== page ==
Finally, remember Darryl Strawberry? He was one of the driving forces behind the success of the New York Mets in the 80′s. He was fantastic – a legendary ball player with amazing skills. However, his record of drug problems almost equaled that of his home runs and stolen bases. Here was a body capable of so much and a spirit that often appeared broken.
We can cultivate a strong, vibrant body and leave our mind and spirit out of the equation. We can have a lifetime of spiritual experiences while our body gets neglected. And we can have a brilliant mind while unable to cook ourselves breakfast.
But if we are fortunate enough to have access to all of these parts, then it really behooves us to spend the time nurturing each one while we can.
You can live without sleep. You can survive for several days without water. You can last weeks without food. You can function an entire lifetime without exercise.
But you’re done in anywhere from 5-10 minutes without oxygen.
It’s funny. When we consider health, we think about what to eat, how much exercise to get, how much sleep to get, the right relationships to have, the right thoughts to think, etc.
And all these things are vital.
But they mean nothing if we’re not breathing. Literally.
Eat well, move your body, sleep and do all the things that nourish your health.
But always remember that it’s your breathing that keeps you here.
The nature of technology is to become obsolete and be replaced by newer technology.
When I was a child, we played Atari. Eventually, Nintendo came along. After that was Sega. Today, my nephews play Wii.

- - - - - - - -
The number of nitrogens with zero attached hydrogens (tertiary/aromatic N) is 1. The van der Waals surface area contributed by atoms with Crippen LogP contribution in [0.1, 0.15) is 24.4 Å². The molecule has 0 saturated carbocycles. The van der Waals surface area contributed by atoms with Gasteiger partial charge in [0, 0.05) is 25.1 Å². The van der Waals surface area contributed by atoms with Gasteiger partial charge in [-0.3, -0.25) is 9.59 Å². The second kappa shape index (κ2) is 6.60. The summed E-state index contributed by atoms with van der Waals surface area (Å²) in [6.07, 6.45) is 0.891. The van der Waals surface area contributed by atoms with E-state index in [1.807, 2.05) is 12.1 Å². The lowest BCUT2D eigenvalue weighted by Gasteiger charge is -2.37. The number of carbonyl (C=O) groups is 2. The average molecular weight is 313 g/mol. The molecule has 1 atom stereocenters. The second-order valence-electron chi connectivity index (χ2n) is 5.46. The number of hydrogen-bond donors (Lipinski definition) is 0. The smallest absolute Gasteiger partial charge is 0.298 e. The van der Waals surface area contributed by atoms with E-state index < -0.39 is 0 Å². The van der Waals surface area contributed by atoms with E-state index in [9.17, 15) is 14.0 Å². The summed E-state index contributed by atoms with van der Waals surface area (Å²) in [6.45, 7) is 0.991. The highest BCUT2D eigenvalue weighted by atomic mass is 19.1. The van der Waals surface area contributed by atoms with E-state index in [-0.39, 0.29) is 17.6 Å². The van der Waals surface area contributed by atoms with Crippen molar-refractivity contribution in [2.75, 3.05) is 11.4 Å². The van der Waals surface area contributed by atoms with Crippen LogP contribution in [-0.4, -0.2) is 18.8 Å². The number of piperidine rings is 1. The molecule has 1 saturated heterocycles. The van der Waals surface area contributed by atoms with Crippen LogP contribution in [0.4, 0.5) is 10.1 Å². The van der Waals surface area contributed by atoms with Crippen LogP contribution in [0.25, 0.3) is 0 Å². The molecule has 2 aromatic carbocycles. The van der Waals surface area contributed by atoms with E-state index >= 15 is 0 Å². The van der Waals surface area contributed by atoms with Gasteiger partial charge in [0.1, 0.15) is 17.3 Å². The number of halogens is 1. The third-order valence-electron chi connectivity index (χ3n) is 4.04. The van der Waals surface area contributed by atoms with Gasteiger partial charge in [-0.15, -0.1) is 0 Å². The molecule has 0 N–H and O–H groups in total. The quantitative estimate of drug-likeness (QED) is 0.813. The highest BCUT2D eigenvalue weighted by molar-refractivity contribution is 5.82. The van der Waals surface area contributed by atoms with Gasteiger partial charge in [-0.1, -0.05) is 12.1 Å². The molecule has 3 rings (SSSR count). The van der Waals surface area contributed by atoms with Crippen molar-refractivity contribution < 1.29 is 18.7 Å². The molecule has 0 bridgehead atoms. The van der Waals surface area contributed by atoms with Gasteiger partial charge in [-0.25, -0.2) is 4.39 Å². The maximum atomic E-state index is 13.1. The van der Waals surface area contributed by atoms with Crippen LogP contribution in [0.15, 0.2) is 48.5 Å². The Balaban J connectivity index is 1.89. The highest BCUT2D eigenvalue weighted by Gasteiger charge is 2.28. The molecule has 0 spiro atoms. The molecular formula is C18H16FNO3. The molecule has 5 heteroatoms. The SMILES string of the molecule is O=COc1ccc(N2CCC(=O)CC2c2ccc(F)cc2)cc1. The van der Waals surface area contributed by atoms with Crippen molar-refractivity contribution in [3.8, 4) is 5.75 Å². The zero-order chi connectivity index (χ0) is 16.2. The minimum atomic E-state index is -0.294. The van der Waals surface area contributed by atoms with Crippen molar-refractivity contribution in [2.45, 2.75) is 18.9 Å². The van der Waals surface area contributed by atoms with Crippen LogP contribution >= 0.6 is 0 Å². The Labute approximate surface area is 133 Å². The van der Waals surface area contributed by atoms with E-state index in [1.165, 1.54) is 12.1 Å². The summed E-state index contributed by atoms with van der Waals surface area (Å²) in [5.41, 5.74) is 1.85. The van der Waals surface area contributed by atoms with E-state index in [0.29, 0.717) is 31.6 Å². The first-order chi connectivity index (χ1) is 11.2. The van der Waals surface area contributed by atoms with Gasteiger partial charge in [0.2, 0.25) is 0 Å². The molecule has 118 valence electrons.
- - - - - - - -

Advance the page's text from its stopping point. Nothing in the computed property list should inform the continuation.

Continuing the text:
Whenever my brothers and I would “grow out” (just a way of saying something new had reached the marketplace) of our current video games, the actual physical components became useless and would get disposed of. This way, we made room for the next, new thing. Our cassette players and VCR’s met the same demise.
We’re so used to dealing with technology in our lives that it’s hard for us to relate to that which isn’t. Our bodies, more sophisticated than anything we could ever produce or invent, are NOT technology. Your pancreas will never be replaced by a newer, better version. Your lungs won’t ever seem outdated because your neighbors bought the next, slicker model. Your thyroid gland won’t ever be something you can upgrade.
It doesn’t really matter if we can accidentally drop our cell phone in the toilet. It’s replaceable by something newer, better, faster and more accommodating.
But after a lifetime of drinking blows out your liver or decades of poor diet scorches your intestines, what happens then?